WASHINGTON — Steve Bannon disrupted American politics and helped elect Donald Trump as president. Will he disrupt the Roman Catholic Church by joining forces with right-wing Catholics who oppose Pope Francis?

Bannon’s dark vision contrasts sharply with the sunny disposition of a pope who has chided “sourpusses” and “querulous and disillusioned pessimists.”

Bannon believes that “the Judeo-Christian West is in a crisis.” He calls for a return of “the church militant” that will “fight for our beliefs against this new barbarity” which threatens to “completely eradicate everything that we’ve been bequeathed over the last 2,000, 2,500 years.”

Where Francis has insisted on dialogue with Muslims, Bannon points to “the long history of the Judeo-Christian West struggle against Islam” and reaches as far back as the eighth century to praise “forefathers” who defeated Islam on the battlefield and “kept it out of the world, whether it was at Vienna, or Tours, or other places.”

“See what’s happening,” Bannon insists, “and you will see we’re in a war of immense proportions.”

Bannon offered these comments in 2014 to the Institute for Human Dignity, an ultra-traditionalist group based in Rome allied with some of Francis’ sharpest internal critics. They include Cardinal Raymond Burke, who has been so tough on Francis that he had to deny he was accusing the pontiff of heresy.

The New York Times’ Jason Horowitz put Bannon’s Catholic project front and center this week with a Page One story reporting that during a 2014 visit to Rome for the canonizations of Popes John Paul II and John XXIII, Bannon met and “bonded” with Burke.

Neither Bannon nor Trump (nor, for that matter, Burke) is likely to dent Francis’ immense popularity with American Catholics. But Horowitz’s story brought into relief the struggle inside the church — and particularly within American Catholicism — over the pope’s stewardship, his emphasis on battling poverty, his insistence on the importance of welcoming immigrants and refugees, and his relative openness to modernity.

On the surface, some of Bannon’s economic views would seem to match Francis’. In his speech broadcast to the group in Rome, Bannon spoke against “a brutal form of capitalism that is really about creating wealth and creating value for a very small subset of people.”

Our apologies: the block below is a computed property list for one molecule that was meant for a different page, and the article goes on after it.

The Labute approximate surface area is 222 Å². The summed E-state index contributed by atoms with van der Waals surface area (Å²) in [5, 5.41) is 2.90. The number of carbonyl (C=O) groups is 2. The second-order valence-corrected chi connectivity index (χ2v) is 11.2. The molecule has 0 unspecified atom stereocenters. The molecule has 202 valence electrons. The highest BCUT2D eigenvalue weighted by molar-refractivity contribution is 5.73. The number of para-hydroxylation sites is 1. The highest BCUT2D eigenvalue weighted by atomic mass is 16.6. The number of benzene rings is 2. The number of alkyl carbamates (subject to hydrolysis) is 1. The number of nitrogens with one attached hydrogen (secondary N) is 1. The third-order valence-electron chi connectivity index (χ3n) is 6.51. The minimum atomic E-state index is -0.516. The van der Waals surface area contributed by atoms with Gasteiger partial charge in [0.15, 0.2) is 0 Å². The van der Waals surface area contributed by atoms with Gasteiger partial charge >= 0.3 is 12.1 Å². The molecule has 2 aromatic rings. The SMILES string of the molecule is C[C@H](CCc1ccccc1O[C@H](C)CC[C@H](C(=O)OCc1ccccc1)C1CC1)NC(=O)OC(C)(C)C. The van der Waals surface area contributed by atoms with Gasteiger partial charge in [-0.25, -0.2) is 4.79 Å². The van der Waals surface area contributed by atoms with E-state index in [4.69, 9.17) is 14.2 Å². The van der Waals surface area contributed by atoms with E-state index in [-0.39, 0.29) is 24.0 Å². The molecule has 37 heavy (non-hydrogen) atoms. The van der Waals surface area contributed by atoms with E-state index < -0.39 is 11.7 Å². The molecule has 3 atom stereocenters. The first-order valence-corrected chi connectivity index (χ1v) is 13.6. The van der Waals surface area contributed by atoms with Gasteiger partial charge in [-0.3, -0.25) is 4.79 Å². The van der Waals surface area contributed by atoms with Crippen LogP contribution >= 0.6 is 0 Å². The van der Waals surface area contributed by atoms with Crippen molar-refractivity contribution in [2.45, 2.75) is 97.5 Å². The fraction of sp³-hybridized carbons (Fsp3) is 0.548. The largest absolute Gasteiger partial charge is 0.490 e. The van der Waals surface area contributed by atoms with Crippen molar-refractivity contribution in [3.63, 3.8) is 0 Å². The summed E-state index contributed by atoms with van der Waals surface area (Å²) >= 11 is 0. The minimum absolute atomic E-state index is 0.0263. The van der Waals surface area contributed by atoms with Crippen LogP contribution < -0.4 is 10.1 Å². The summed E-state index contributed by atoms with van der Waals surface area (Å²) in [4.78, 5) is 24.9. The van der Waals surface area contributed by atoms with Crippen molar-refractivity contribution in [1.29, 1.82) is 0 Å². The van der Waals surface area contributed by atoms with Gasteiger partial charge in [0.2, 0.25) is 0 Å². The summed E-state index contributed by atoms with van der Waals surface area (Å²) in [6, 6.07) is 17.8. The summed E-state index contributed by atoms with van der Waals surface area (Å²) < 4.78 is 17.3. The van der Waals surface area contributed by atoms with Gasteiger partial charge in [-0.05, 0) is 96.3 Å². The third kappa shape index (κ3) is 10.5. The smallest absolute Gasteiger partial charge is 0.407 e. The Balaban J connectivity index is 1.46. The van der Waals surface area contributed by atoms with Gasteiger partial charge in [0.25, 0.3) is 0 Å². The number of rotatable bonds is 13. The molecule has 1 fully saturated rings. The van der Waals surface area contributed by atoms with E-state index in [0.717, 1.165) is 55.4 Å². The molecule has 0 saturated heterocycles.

But Bannon links his criticism of capitalism to nationalism, which makes his views more similar to those of far-right groups in the 1920s and ’30s such as Action Francaise, a French nationalist group condemned by the Vatican. Francis’ economics, on the other hand, focus on global concerns, including climate change.

Cathleen Kaveny, a professor of law and theology at Boston College, argues that Bannon’s view is also at odds with Catholicism’s tradition of rejecting an “apocalyptic” take on the world. The church, she said, has taught that “you don’t get to God’s Kingdom by blowing up what’s here.”

Trump won overwhelmingly among conservative American Catholics last year, and many of them likely sympathize with aspects of Bannon’s nationalist outlook. But the tensions between Trump and Francis are likely to grow. Ironically, given the opposition to him among many American bishops, Obama’s foreign policy was far closer to the Vatican’s approach than is Trump’s.

And Trump’s moves against refugees and immigrants mobilized even conservative Bishops to loud condemnations. The fact that about a third of American Catholics are Latino weighs heavily in the church’s thinking.

Bannon is unlikely to want Trump to force American Catholics to choose between their president and their pope. But the battle is on to define the meaning of both Americanism and Catholicism. Bannon’s worldview could incite the same showdown in the church that he has already ignited in politics.

E.J. Dionne Jr. is a columnist with The Washington Post. His email address is: [email protected] Twitter: @EJDionne.

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